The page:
Among Australian economists, few public servants are as revered as Roland Wilson, who ran the Treasury, the Australian Bureau of Statistics and the Department of Labour, serving both sides of politics.
Yet Wilson wasn’t just a great public servant, he was also one of Canberra’s first electric vehicle owners. As Tim the Yowie Man reported on these pages, Wilson built his own three-wheeled electric vehicle using parts collected from junk shops and rubbish tips. During the 1940s, he drove it from his home in Forrest to his office in the Parliamentary Triangle. The car had a top speed of 20 km/h and a range of up to 64 km. Its twelve batteries charged overnight at Wilson’s home.
Earlier this year, I became one of the first Canberra politicians to switch to an electric vehicle, swapping my Honda Jazz for a Tesla 3. I’ve never been much of a car nut, but the Tesla is a joy to drive. It’s got enough range to get to Sydney, enough space to hold a family of five, and more than enough zip when you put your foot down. There’s also something fun about a car with automatic door locks, headlights and windscreen wipers. Where Roland Wilson had to sacrifice performance for environmentalism, today’s drivers can have both.
Yet while Teslas are fun, they’re not cheap. And that goes for other electric vehicles too. As Climate Change and Energy Minister Chris Bowen has pointed out, consumers in the United Kingdom can choose from 26 low-emission vehicles under A$60,000. In Australia, that number is only eight. That’s a key reason why electric vehicles comprise 15 per cent of UK car sales, compared with just 2 per cent of Australian new car sales. While Teslas currently account for around 60 per cent of new Australian electric vehicles, they may soon be outsold by cheaper alternatives.
To accelerate the uptake of electric vehicles, the Australian Government has moved a bill in parliament that will cut the taxes on new cars. At a time when many families are feeling the squeeze of rising prices, cheaper vehicles will help with cost of living. Transitioning to an electric vehicle also reduces running costs. For every 10 kilometres driven, an electric car costs about $1 less to run than a petrol vehicle.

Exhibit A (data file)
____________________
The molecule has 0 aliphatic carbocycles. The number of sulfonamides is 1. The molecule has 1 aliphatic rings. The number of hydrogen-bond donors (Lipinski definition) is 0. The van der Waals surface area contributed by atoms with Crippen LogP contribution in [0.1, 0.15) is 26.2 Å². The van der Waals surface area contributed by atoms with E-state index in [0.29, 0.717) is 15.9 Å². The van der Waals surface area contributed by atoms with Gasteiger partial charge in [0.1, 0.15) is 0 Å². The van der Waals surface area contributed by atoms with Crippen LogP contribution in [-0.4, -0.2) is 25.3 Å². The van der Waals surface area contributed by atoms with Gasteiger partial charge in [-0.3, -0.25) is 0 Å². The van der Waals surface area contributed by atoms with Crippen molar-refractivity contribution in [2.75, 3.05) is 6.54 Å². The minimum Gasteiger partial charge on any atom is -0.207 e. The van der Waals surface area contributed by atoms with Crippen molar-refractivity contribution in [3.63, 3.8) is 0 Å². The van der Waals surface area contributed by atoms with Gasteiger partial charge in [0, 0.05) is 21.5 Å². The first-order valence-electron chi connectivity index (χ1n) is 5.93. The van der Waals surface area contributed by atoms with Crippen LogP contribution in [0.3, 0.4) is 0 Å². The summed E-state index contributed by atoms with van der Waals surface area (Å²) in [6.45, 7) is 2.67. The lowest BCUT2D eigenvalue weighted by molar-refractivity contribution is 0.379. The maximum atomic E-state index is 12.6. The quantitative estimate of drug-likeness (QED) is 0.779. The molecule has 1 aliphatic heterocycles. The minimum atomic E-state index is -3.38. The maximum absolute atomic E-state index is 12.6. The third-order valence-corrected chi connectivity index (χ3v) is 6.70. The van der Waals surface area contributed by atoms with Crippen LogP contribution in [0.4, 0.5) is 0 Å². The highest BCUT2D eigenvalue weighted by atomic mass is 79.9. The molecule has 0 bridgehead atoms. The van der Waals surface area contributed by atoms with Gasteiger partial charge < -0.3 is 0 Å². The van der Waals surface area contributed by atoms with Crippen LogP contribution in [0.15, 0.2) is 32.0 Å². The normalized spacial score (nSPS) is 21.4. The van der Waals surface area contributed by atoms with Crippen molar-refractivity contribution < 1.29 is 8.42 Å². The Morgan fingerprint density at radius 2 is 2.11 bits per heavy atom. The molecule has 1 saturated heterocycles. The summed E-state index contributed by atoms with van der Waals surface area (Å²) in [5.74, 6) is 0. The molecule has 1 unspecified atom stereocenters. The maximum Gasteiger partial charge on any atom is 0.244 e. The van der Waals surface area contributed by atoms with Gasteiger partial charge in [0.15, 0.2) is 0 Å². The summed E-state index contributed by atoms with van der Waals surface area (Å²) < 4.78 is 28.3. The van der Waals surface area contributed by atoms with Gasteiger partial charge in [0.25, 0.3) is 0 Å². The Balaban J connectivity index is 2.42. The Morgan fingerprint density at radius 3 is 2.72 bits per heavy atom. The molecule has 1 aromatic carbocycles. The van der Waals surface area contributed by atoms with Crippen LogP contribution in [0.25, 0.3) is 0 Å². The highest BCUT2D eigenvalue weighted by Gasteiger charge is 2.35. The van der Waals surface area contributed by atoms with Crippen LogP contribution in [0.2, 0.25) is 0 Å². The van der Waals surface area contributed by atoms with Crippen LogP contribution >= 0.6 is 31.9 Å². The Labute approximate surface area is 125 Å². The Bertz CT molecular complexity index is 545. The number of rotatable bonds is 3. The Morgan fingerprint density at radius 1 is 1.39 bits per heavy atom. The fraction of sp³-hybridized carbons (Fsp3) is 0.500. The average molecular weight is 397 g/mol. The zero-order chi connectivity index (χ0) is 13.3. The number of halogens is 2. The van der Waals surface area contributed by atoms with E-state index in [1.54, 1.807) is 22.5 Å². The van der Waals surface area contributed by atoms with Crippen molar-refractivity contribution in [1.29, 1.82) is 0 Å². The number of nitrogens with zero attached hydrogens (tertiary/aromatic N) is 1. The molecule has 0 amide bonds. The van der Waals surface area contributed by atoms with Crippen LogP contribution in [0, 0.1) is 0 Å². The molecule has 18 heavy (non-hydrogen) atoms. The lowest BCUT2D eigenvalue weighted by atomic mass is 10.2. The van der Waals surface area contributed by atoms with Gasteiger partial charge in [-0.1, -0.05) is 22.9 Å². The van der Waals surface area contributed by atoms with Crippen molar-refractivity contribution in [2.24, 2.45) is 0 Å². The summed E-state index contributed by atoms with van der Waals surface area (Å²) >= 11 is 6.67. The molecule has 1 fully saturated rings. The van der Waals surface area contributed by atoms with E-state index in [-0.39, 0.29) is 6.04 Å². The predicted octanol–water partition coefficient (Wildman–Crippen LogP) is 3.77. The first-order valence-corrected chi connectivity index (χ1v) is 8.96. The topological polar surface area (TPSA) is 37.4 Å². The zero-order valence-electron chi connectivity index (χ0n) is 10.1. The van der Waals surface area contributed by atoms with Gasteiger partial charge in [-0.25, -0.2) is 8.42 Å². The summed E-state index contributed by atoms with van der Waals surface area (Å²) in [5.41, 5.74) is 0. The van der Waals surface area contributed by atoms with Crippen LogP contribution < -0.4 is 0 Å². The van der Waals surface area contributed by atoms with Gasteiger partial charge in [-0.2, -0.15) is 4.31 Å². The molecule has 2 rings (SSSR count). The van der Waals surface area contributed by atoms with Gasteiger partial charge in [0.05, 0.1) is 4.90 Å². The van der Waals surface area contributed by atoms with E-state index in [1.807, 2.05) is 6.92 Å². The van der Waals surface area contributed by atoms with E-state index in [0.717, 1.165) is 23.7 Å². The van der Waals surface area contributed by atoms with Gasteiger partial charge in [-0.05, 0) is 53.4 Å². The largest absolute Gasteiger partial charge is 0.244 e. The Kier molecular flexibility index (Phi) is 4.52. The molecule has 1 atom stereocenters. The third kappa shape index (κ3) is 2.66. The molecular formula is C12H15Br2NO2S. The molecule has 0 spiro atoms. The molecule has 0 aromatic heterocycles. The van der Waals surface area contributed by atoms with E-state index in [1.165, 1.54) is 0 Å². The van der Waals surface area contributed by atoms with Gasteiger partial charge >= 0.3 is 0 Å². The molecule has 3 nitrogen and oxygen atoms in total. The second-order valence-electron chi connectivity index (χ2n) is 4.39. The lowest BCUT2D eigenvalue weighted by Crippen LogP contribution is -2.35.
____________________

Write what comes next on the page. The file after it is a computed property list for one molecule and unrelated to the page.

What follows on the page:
Electric vehicles also represent a major vital environmental reform. Reducing tailpipe emissions will help Australia transition towards net zero emissions by 2050. Cutting pollution also improves air quality. According to one estimate, vehicle emissions cost 1,500 lives a year, more people than die in traffic accidents. When we think about the benefits of electrifying the nation’s car fleet, we shouldn’t just think about climate change – we should also think about the benefits for a child with asthma who lives near a busy road.
Naturally, we don’t just need to bring down the price of electric vehicles. The Australian Government is establishing a national electric vehicle charging network, with fast charging stations at an average interval of 150 kilometres on major roads. The government is exploring options for an Australian fuel efficiency standard, reflecting the fact that every other advanced country either has or is developing such standards. And the government is aiming for three-quarters of vehicles in the Commonwealth fleet to be low or zero emissions by 2025.
Globally, Australia has some catching up to do. According to the Electric Vehicle Council, electric vehicles account for 72 per cent of new car sales in Norway, 25 per cent in Germany, 16 per cent in China, and 6 per cent in New Zealand. Globally, the average is 9 per cent – nearly five times higher than the Australian figure of 2 per cent.
As with solar panels, change will be driven by both government incentives and technological improvements. In the United States, many drivers are excited by the Ford Lightning truck, which is not only zippier than the popular Ford F-150, but also serves as a portable battery, allowing tradespeople to plug in their power tools while on the job. If Tesla’s Cybertruck and Roadster make it into production, they’ll be pretty remarkable vehicles too.
Across Australia, no state or territory is more enthusiastic about electric vehicles than the bush capital. Electric vehicles make up 5 per cent of new car sales in the ACT. Seventy years after Roland Wilson’s three-wheeler graced our streets, Canberrans are increasingly enjoying the benefits of electric vehicles. With 100 per cent renewable power generation, driving an electric vehicle in Canberra means zero carbon emissions.
No, electric vehicles won’t end the weekend. In fact, they make weekends a lot more fun.
Andrew Leigh is the Federal Member for Fenner, and his website is andrewleigh.com.
This was first published by the Canberra Times on the 25th of September.